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    Future of dermatologic innovation has bright spots



    Show me the money

    Researchers are feeling the pinch from the changing healthcare environment.

    “(National Institutes of Health [NIH]) funding levels have decreased, resulting in cuts in current funding budgets and fewer grants being funded,” Dr. Paller says. “I don’t know what changes in healthcare are going to bring, but we are all concerned that new innovation will not receive the financial support it deserves. There will be a lot more repurposing of drugs.”

    Dr. Martin predicts more of the reliance on pharmaceutical companies to recruit the best and brightest and provide them with the resources to continue their research.

    “The scary part is there may not be sufficient funds provided by the government to facilitate young researchers with an idea that may or may not work. Sometimes a negative research result is equally important as a positive one for that future research. If the government does not fund basic science research, it’s going to be difficult to make the strides that we’re now seeing at this rate,” Dr. Martin says.

    Profit, Dr. Siegel says, is the name of the game for industry.

    “It’s far safer to come up with a minor variation of a product that could come to market quickly, than to spend a lot of money on something novel that might fail,” Dr. Siegel says.

    On the funding and payer sides, health reform might block medical dermatology innovation. According to Dr. Siegel, industry isn’t going to spend a lot to research drugs for which insurance won’t pay.

    “Companies are going to look for that they can make that people pay for out of pocket; hence the explosion of cosmetic devices, fillers and toxins,” Dr. Siegel says.

    As a result, orphan drug innovation is likely to suffer. And there’s a ripple effect to that, according to Dr. Siegel.

    “The understanding that we get about mechanisms when we research those (orphan) diseases help us treat other diseases,” he says.

    The challenges traditionally facing pediatric dermatology research and innovation could get worse, according to Dr. Paller.

    “It’s more difficult to do studies in children, especially if they involve any degree of invasiveness. Couple that with the fact that there are drugs that are now FDA-approved for adults, but not for children, despite testing and considerable off-label use,” Dr. Paller says. “There have been virtually no recent label approvals for pediatric drugs and nothing novel in the last several years. So, that’s also a very big concern of pediatric dermatologists and their patients, in addition to industry.”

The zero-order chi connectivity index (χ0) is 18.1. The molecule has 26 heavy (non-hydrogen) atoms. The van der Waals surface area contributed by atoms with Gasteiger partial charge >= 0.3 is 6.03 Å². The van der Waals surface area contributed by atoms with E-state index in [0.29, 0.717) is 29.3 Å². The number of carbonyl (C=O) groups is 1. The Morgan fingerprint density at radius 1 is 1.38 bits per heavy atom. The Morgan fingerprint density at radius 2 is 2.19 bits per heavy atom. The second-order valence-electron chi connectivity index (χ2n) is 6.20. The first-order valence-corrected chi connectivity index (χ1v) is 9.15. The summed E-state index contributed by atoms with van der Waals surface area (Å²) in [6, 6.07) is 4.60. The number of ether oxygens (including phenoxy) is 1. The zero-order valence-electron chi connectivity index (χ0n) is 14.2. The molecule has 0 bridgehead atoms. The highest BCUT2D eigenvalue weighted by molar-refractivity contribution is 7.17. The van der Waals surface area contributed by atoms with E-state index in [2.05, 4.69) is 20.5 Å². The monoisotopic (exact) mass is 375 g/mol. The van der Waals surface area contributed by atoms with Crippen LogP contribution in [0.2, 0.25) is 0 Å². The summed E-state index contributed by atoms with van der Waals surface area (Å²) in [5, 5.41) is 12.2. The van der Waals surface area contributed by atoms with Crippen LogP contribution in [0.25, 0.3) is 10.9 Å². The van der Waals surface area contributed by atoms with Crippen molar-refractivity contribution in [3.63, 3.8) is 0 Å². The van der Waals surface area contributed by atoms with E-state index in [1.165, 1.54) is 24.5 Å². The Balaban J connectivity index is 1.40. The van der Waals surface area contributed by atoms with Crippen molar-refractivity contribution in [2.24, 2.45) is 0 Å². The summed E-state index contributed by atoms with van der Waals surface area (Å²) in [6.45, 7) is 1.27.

If you can’t beat ‘em…

    Dr. Siegel says he suspects innovation will come about out in novel ways, which we can’t predict.

    “It may come out of university laboratories. It may come out of the rainforest or a remote area of the world,” he says.

    In some cases, dermatologists are taking the wheel. One example: There is a need to increase research that has translational value for pediatric skin disease, according to Dr. Paller. As a result, she and colleagues from the Society for Pediatric Dermatology have launched the new Pediatric Dermatology Research Alliance (PeDRA). Formalized in 2012, PeDRA was awarded an NIH grant to hold its first free-standing meeting, with some 80 clinicians and scientists attending, in October 2013. PeDRA hopes to support research that cannot be performed at a single institution.

    “(PeDRA) welcomes members who are not pediatric dermatologists — whether adult dermatologists, bench researchers, and clinical researchers who are doing exploring scientifically areas of particular interest to PeDRA,” Dr. Paller says. “PeDRA has four main disease foci right now: inflammatory skin disease (which includes atopic dermatitis, psoriasis, acne and autoimmune disorders), vascular lesions, epidermolysis bullosa, and disorders of cornification.”

    Working groups are moving forward with research projects in each focus.

    PeDRA is developing a database of members who perform research, their expertise, their infrastructure capabilities, and their history in collaborative research, which be helpful both to clinicians who seek help for their patients, scientists looking for partners, and industry looking for expertise in performing clinical trials.

    “Something has to change,” Dr. Paller says. “We cannot continue to be a top-tier country and a leader in innovative research without increasing rather than decreasing funding toward research support.”

    Disclosures: Dr. Siegel is a speaker and investigator for Genentech and consultant, investigator and speaker for LEO Pharma. Dr. Paller is co-chair of PeDRA and is a consultant for Anacor and Regeneron/Sanofi. 

    Lisette Hilton
    Lisette Hilton is president of Words Come Alive, based in Boca Raton, Florida.


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